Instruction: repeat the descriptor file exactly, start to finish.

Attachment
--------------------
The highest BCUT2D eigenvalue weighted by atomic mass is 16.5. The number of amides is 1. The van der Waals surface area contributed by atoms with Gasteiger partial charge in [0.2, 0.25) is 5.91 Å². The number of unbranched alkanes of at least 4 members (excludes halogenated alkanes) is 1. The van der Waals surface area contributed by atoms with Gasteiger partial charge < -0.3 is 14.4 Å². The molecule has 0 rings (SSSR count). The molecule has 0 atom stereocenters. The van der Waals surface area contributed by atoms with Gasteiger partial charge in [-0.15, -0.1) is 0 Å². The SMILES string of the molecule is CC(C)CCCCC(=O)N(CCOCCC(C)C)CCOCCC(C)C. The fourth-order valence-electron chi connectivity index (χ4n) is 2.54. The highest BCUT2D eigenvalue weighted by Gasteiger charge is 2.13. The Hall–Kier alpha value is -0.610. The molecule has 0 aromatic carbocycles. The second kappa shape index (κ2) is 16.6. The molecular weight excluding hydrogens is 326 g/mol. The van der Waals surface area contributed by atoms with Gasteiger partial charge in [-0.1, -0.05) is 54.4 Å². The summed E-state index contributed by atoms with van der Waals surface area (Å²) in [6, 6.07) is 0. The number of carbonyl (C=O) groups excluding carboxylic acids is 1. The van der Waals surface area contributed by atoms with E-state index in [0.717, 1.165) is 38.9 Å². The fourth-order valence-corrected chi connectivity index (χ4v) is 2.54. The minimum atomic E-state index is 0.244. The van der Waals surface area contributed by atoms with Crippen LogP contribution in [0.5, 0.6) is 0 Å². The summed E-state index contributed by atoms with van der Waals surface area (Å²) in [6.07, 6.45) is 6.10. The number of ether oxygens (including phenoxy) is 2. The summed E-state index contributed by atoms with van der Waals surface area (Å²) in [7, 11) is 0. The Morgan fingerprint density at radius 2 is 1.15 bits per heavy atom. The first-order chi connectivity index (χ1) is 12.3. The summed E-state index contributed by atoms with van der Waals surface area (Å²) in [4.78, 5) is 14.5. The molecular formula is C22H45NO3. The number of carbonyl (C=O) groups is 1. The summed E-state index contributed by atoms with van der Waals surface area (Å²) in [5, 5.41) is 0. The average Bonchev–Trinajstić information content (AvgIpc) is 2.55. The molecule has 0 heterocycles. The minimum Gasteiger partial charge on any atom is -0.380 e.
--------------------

The highest BCUT2D eigenvalue weighted by atomic mass is 16.5. The number of amides is 1. The van der Waals surface area contributed by atoms with Gasteiger partial charge in [0.2, 0.25) is 5.91 Å². The number of unbranched alkanes of at least 4 members (excludes halogenated alkanes) is 1. The van der Waals surface area contributed by atoms with Gasteiger partial charge < -0.3 is 14.4 Å². The molecule has 0 rings (SSSR count). The molecule has 0 atom stereocenters. The van der Waals surface area contributed by atoms with Gasteiger partial charge in [-0.15, -0.1) is 0 Å². The SMILES string of the molecule is CC(C)CCCCC(=O)N(CCOCCC(C)C)CCOCCC(C)C. The fourth-order valence-electron chi connectivity index (χ4n) is 2.54. The highest BCUT2D eigenvalue weighted by Gasteiger charge is 2.13. The Hall–Kier alpha value is -0.610. The molecule has 0 aromatic carbocycles. The second kappa shape index (κ2) is 16.6. The molecular weight excluding hydrogens is 326 g/mol. The van der Waals surface area contributed by atoms with Gasteiger partial charge in [-0.1, -0.05) is 54.4 Å². The summed E-state index contributed by atoms with van der Waals surface area (Å²) in [6, 6.07) is 0. The number of carbonyl (C=O) groups excluding carboxylic acids is 1. The van der Waals surface area contributed by atoms with E-state index in [0.717, 1.165) is 38.9 Å². The fourth-order valence-corrected chi connectivity index (χ4v) is 2.54. The minimum atomic E-state index is 0.244. The van der Waals surface area contributed by atoms with Crippen LogP contribution in [0.5, 0.6) is 0 Å². The summed E-state index contributed by atoms with van der Waals surface area (Å²) in [6.07, 6.45) is 6.10. The number of ether oxygens (including phenoxy) is 2. The summed E-state index contributed by atoms with van der Waals surface area (Å²) in [7, 11) is 0. The Morgan fingerprint density at radius 2 is 1.15 bits per heavy atom. The first-order chi connectivity index (χ1) is 12.3. The summed E-state index contributed by atoms with van der Waals surface area (Å²) in [4.78, 5) is 14.5. The molecular formula is C22H45NO3. The number of carbonyl (C=O) groups is 1. The summed E-state index contributed by atoms with van der Waals surface area (Å²) in [5, 5.41) is 0. The average Bonchev–Trinajstić information content (AvgIpc) is 2.55. The molecule has 0 heterocycles. The minimum Gasteiger partial charge on any atom is -0.380 e.